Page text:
Current residents of Chandlers Yard tend to be in their thirties, forties and fifties, somewhat older than many other Federal Hill residents. Most are singles or couples. Some neighbors observe a tendency for families to move away once their family begins to grow, perhaps desiring more space and better schools. Currently, only one household on the courtyard has school-aged children. According to current residents, even if homeowners on Chandlers Yard move away because of retirement or to buy a vacation home, their love for Federal Hill is so great that they choose to locate in another part of the neighborhood.

A sense of security provided by the enclosed courtyard attracted Vicki Vaughn to Chandlers Yard. She said, "I feel a lot safer with the courtyard there. Its pretty hard to get back there. I feel its unlikely that someone would break into the front of my house. Even if someone did get back [in the courtyard], how would they get out? I feel a sense of security because I know all my neighbors; I feel they are watching out for me, yet I never feel on display when I am using the space. We have a real sense of community."

Vaughn also described how she looked at houses all over the Federal Hill neighborhood, and that while many kept their own private backyards nicely maintained, many did not have back fences and the view from the alley was often cluttered with items such as old refrigerators. Because the private backyards of Chandlers Yard are visible from the common area, she can also be assured that people will maintain their own private spaces. These beautiful private spaces add to the charm of the courtyard and visually the public and private spaces merge, creating a sense of expansiveness in this small space. Residents we spoke with agreed that the lack of green space in other parts of Federal Hill made Chandlers Yard very attractive to them.

Being an anomaly does have its drawbacks, though. Finding a landscaping company that will agree to maintain a small space like Chandlers Yard has been a problem. Also, maintenance of the community lawnmower has been challenging. Vaughn described how she detached the mower blade and carried it down to the local hardware store to get it sharpened. She said the owner, "looked at me like I was crazy!" They didn't have the equipment to sharpen a lawnmower blade because no one in Federal Hill has lawns!"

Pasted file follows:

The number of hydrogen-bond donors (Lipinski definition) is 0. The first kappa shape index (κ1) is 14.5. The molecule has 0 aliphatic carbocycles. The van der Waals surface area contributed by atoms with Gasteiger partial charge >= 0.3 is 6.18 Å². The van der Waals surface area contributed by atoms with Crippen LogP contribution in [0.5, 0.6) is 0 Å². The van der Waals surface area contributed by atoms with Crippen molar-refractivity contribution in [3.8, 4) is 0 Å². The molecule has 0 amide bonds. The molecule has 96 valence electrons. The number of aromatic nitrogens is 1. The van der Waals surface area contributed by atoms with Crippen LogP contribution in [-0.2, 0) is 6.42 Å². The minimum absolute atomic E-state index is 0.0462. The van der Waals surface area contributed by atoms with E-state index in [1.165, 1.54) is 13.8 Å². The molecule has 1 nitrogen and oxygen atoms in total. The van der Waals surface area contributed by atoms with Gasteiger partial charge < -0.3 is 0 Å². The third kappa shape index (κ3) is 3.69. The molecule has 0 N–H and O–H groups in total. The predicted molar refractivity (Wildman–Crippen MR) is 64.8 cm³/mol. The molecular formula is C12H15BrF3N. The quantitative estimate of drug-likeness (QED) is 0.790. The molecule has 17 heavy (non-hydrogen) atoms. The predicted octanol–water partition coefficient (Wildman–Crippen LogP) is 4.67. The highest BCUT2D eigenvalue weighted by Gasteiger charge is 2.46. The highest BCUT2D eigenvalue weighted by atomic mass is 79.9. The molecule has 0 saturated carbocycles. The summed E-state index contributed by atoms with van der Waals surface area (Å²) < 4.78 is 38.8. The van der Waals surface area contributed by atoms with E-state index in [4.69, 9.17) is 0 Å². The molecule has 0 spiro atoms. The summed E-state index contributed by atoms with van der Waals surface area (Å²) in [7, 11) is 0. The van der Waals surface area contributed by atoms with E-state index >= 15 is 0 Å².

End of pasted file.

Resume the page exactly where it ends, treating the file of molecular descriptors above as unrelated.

Routine maintenance of the space is taken care of by the neighbors themselves. They rotate mowing responsibilities and have a weeding party each spring. Automatic landscape lights that sit low to the ground light the space. Both the electricity for the lighting and water are provided by one of the houses on the courtyard that was occupied by the president of the Homeowners Association. This homeowner sends a bill to the Association at the end of each year.

For homeowners, increasing property values have been an added benefit to living on Chandlers Yard. A newly refurbished home could be bought for approximately $95,000 in 1976. One home on the block recently sold for $290,000, which is quite high for Baltimore, a city where it is still affordable to live downtown. Recent new construction in the neighborhood starts at $250,000. It is difficult to predict the effect of the courtyard on property value at Chandlers Yard because some homes also have a view of the harbor from second and third story balconies.

It is clear that residents feel Chandlers Yard offers a unique opportunity in city living. The amenities of the city are only a walk away and the serenity and safety of the suburbs is at their backsteps. Additionally, they feel part of a community of neighbors. They have discovered how to achieve a balance of privacy and community that allows them to fully enjoy living in the city.